She closes her eyes and smiles at the thought of those biscuits.
When Miss Melissa started cooking for college professors and their families, their big kitchens and full pantries left her speechless. Before she worked for the Frosts, she had spent many years cooking for Professor Le Vant Dodge’s household. For much of that time, their niece lived with them. Miss Melissa never had children of her own, but she helped with the raising of her brothers and sisters, nieces and nephews, and the children of the families she worked for. So many children over the years.
In the summer of 1910, Professor John Dinsmore and Mrs. Martha Dinsmore took her with them to a cottage on one of the Apostle Islands in Northern Wisconsin. She fished in the clearest water she had ever seen. The quiet was complete, and it reminded her of the apostle John, also a fisherman. She wondered whether he had experienced this peace and solitude when he was banished to the remote island of Patmos. While she was still in Wisconsin, she began to shape stories in her mind. She loved to tell her Sunday School pupils about the people in the Bible, and she liked to connect those stories to the present day.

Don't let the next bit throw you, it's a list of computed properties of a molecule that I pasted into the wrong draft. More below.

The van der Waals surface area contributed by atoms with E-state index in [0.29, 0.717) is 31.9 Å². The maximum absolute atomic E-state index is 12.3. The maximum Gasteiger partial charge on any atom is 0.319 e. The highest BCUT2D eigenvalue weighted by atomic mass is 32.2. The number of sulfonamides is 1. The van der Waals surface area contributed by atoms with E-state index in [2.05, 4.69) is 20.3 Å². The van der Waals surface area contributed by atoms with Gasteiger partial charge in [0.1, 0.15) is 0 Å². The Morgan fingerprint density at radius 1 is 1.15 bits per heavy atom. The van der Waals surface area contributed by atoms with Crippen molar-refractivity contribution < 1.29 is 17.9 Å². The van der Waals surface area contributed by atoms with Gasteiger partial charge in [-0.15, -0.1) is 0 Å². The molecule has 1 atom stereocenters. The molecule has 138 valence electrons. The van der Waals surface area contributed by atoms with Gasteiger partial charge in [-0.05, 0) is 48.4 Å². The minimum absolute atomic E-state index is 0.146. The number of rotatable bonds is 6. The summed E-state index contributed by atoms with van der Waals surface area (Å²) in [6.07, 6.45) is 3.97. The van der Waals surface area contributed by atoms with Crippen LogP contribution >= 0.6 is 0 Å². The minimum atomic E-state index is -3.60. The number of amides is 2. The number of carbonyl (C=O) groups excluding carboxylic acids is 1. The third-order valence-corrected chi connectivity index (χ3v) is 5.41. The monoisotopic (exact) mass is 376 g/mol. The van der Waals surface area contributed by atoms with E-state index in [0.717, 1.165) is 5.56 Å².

Then there are congratulatory messages from Mr. Howard Willis who speaks on her “Early Christian Life” and Mrs. Grace Taylor who tells about her “PresentBerea Citizen newspaper; June 29, 1944
Miss Melissa recrosses her ankles. She inhales the sweet scent of her gardenia corsage and pats her hair, which her niece, Myrtle, washed and styled for her on this special day.
She thinks of that meeting in the fall of 1894, when she, her sisters, Emily and Matilda, and three of her brothers joined 60-some other Berea folks with the idea of building a church closer to their homes.